“A lot of farms are so busy trying to get the job done that they don't’ have time to address the fact there is a dwindling pool of labour.” Mary says. “The Barton report identified agriculture as the largest opportunity for economic growth in Canada and yet we don’t have the people power to really make that happen. There are big gains to be made are in discussing our labour situation in Canada and coming up with solutions. CAHRC is doing that through programs like SAWA (Supporting the Advancement of Women in Ag). A project to strengthen business success for women working in agriculture.”
Leveling the field
Like most people who work in agriculture, Mary works varied hours with seasons requiring long days and full weeks. She and her husband, Mike, have 2 school age kids with Mike as the primary caregiver in their home. She says more often she’s seeing roles not being determined by gender but rather people playing to their strengths and interests.
The playing field in agriculture has become more even for men and women Mary says, but incidents that undermine are still taking place.
Recently Mary was invited to speak out of province on behalf of an agriculture organization she was involved with. After her three male counterparts completed their presentations, it was her turn at the microphone. The host set the stage for her presentation by introducing her as “the dessert”. Mary says she went from feeling honoured to speak on behalf of her organization to feeling belittled and discredited. At the time, she chose to say nothing because she didn’t want her organization embroiled in negative publicity and instead wanted the audience to pay attention to the message she was delivering. After the fact, she communicated with the host organization in an attempt to bring awareness to the unacceptable introduction.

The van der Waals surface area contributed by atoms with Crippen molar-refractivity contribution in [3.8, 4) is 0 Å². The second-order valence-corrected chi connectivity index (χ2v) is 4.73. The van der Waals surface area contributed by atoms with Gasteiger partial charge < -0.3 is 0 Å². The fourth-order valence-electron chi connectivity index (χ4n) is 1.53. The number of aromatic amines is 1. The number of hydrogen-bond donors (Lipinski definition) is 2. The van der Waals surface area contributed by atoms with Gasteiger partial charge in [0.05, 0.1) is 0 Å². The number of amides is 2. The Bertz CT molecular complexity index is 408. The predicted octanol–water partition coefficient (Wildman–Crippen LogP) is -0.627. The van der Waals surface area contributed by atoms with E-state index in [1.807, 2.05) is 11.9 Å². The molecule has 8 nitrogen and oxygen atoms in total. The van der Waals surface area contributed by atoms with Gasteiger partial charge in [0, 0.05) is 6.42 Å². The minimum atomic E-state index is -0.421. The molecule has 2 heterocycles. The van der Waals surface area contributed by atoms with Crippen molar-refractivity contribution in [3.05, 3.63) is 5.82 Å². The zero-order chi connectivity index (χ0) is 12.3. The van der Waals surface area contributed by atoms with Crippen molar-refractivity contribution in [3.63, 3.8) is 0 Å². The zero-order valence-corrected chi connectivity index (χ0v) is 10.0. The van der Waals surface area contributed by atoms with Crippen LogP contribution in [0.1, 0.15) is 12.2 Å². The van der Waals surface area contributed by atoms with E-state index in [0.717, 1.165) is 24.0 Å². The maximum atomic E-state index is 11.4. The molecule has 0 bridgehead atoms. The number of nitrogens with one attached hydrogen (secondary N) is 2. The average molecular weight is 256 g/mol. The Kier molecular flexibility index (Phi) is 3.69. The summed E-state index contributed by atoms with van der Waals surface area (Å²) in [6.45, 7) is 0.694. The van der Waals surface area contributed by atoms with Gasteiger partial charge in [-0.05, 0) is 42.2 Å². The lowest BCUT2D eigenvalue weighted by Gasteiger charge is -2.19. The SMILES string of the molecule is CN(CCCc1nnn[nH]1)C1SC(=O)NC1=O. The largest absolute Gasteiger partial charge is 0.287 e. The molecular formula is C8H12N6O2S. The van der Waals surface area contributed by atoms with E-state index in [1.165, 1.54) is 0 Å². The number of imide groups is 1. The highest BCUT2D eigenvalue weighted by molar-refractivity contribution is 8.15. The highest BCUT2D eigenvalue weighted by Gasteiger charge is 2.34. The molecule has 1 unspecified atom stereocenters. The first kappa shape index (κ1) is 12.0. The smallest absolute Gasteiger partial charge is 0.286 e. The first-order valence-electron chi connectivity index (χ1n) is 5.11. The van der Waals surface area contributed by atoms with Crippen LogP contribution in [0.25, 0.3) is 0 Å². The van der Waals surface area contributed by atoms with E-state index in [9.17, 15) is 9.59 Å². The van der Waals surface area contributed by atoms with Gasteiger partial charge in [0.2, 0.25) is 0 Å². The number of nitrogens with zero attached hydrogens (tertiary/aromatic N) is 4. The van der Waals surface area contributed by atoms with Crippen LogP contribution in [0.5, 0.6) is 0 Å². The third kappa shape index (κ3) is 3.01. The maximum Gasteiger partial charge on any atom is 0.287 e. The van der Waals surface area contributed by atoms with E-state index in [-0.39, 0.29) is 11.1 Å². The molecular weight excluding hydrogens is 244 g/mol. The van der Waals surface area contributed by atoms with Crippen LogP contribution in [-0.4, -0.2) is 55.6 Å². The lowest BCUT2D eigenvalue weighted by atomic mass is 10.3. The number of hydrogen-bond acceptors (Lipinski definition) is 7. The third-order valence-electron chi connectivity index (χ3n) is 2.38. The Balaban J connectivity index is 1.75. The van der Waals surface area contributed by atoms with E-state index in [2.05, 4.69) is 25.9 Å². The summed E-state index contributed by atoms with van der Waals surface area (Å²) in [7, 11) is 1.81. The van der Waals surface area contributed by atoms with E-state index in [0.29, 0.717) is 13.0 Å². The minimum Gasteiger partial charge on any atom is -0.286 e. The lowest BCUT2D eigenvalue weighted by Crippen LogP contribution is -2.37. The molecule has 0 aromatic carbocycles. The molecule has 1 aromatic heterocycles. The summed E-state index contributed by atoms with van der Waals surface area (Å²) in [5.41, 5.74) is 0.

“Locally I see less sexism than what we experienced years ago. Now I see a lot of folks in male-female farm and ag business partnerships where the duties are not automatically assigned because of gender but instead playing to strengths and interests. I know couples where Mom does the milking while Dad mows with their 19-month-old daughter strapped into her bucket seat in tractor’s buddy seat. And Dad changes diapers on the headlands. Initially I found myself justifying that speaker’s introduction with “he didn’t mean it that way”. Then a friend asked me how I’d feel if he’d introduced my daughter as dessert. That changed my perspective. Looking at that as a mother, it was not acceptable and could not be explained away.”
Mary thinks one part of the solution to sexism and underrepresentation in agriculture would be for farm organizations to go through self-evaluation exercises. Who is sitting around the table? Why aren’t there more women and other kinds of diversity represented? What kind of image is our organization projecting? What do folks outside of our organization think we represent?
“We all need to continue to create awareness in agriculture and acknowledge that there’s true strength in diversity.”
This post is made possible by the support of the Canadian Agriculture Human Resources Council and the Government of Canada